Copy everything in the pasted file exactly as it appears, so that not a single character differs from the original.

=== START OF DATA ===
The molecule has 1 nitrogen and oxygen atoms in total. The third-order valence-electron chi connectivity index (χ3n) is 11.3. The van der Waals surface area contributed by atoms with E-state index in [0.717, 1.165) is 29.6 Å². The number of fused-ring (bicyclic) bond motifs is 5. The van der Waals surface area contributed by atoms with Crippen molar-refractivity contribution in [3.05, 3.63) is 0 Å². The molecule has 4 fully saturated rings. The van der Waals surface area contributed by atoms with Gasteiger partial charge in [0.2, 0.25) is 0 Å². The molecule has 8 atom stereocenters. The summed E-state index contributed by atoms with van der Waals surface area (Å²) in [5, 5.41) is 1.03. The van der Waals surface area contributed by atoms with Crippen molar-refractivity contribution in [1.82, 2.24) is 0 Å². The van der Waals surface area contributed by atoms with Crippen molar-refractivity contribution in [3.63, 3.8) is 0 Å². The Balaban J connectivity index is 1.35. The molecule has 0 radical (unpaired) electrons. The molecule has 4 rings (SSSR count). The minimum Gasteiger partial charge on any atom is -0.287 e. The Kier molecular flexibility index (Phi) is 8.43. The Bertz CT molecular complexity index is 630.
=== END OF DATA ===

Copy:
The molecule has 1 nitrogen and oxygen atoms in total. The third-order valence-electron chi connectivity index (χ3n) is 11.3. The van der Waals surface area contributed by atoms with E-state index in [0.717, 1.165) is 29.6 Å². The number of fused-ring (bicyclic) bond motifs is 5. The van der Waals surface area contributed by atoms with Crippen molar-refractivity contribution in [3.05, 3.63) is 0 Å². The molecule has 4 fully saturated rings. The van der Waals surface area contributed by atoms with Gasteiger partial charge in [0.2, 0.25) is 0 Å². The molecule has 8 atom stereocenters. The summed E-state index contributed by atoms with van der Waals surface area (Å²) in [5, 5.41) is 1.03. The van der Waals surface area contributed by atoms with Crippen molar-refractivity contribution in [1.82, 2.24) is 0 Å². The van der Waals surface area contributed by atoms with Crippen molar-refractivity contribution in [3.63, 3.8) is 0 Å². The Balaban J connectivity index is 1.35. The molecule has 0 radical (unpaired) electrons. The molecule has 4 rings (SSSR count). The minimum Gasteiger partial charge on any atom is -0.287 e. The Kier molecular flexibility index (Phi) is 8.43. The Bertz CT molecular complexity index is 630.